11 June 2022
#WeekendReads

Regional Literature Needs Quality Translators: Assam Poet Rita Chowdhury

The Assamese poet and novelist, who served as the Director of the National Book Trust, reflects on the state of translations from Assamese literature and the role of the NBT in the promotion of regional literature.

Rita Chowdhury
Rita Chowdhury Special Arrangement

Rita Chowdhury, former Director of National Book Trust (NBT) and an eminent Assamese poet and novelist, underlines that regional literature in India needs quality translators to shine on a broader platform. Chowdhury received the Sahitya Akademi award for her Assamese novel, Deo Langkhui (The Divine Sword, 2005), about the Tiwa Kingdom of Assam. Currently, she is the Editor of Gariyoshi, a renowned Assamese literary magazine. In this interview, she reflects on how translation works as a medium to take a regional story to a broader audience in the light of her two award-winning novels, Makam (which means ‘Golden Horse’ in Chinese; it was originally published in 2010, and later in English as Chinatown Days,) and Popiya Torar Sadhu (Tale of A Meteor, 2015), which she also translated herself into Bengali. 

Excerpts from the interview:
 
What made you translate your own books, Makam and Popiya Torar Sadhu, into other languages? What issues did you face during the process of translation?
 
One of the issues that Assamese books face while getting translated into English is losing their ‘soul’. Translating our various folk songs, idioms and tonalities into another language while maintaining their core essence is very difficult.
 
I gave my first book, Makam, for translation from Assamese into English to a very senior translator. But I got disappointed when I reviewed the work in between. It is a political novel set in Makum in Assam and talks about the Chinese communities living in the area, about the 1961 Sino-India war, racial discriminations and also the history of Assam tea and its Chinese origin etc.
 
While translating such a novel, the translator has to have the knowledge of the geography of India and China, the land conflicts, demography, the politics and the culture of the communities, among others. Otherwise, it will never be reflected in the translated book like it does in the original one.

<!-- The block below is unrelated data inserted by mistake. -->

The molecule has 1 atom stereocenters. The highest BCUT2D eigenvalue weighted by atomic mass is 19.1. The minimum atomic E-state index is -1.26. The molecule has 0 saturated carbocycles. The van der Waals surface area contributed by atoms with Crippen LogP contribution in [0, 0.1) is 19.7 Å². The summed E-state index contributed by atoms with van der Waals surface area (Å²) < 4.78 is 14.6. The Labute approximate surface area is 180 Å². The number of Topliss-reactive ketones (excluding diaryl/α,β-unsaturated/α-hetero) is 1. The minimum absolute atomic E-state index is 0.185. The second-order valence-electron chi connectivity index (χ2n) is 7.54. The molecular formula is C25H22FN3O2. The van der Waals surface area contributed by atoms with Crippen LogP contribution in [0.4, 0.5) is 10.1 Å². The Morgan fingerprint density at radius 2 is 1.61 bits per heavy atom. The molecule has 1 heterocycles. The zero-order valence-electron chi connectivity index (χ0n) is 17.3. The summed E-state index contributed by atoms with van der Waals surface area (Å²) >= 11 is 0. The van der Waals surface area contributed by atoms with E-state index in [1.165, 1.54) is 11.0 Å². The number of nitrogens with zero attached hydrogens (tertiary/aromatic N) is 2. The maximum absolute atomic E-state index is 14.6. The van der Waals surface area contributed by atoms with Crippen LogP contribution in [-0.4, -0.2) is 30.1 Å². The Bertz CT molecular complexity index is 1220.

So, I started translating it on my own. Many books in regional literature, despite being so rich in content, fail to attract readers across boundaries or do not receive the kind of accolades they deserve because of poor translation.
 
If we read the translations of writers like Paulo Coelho, we hardly realize that these books were not originally written in English because the translation is so smooth. It also depends on the coordination between the editors, translators, and writers.
 
However, translating one’s own book into another language is a tedious process. It is like rewriting the book again because the language is totally different and so you go through the same process.
 
What is the status of translation when it comes to Assamese literature?
 
Though, over the years, the translation of Assamese literature has increased, yet it is not satisfactory. The main issue is again keeping the tonality of the books intact. As a language, Assamese has similarities with the Bengali language. So when an Assamese book is translated into Bengali, it is a smooth work. I have translated my book Popiya Torar Sadhu into Bengali with the help of a compositor and I did not face any issue during the process.
 
But when we directly translate an Assamese book into English, mostly we lose the essence because of lack of quality translators, barring a few. It is better, if we go through a ‘via language’ process. For example, if we translate an Assamese book into Hindi first then it becomes easier to get quality translation work from Hindi into English because there are lots of quality Hindi-language translators who have good command over both Hindi and English. The problem with most Assamese translators is that if one has a good grasp of English, he or she might not have the same grasp on the Assamese language. However, the situation is improving a little bit with the advent of schools like Axom Jatiya Bidyalay, where students can learn both English and Assamese.
 
How was your experience in NBT with regard to translations?
 
NBT is a huge organisation with teams of excellent editors across different Indian and foreign languages. It is doing a lot of translation work. One such project is the ongoing India-China Translation Programme, which includes the translation of 25 classical and contemporary literary works from Chinese into Hindi and Indian literary works into Chinese. It involves close association with language scholars. Through programs like ‘Aadan-Pradan’, it selects classics from the languages included in the Eighth Schedule of the Indian Constitution and translates them into English and other Indian languages. So, in a way, NBT contributes to the promotion of regional literature by translating them and making them available in more languages.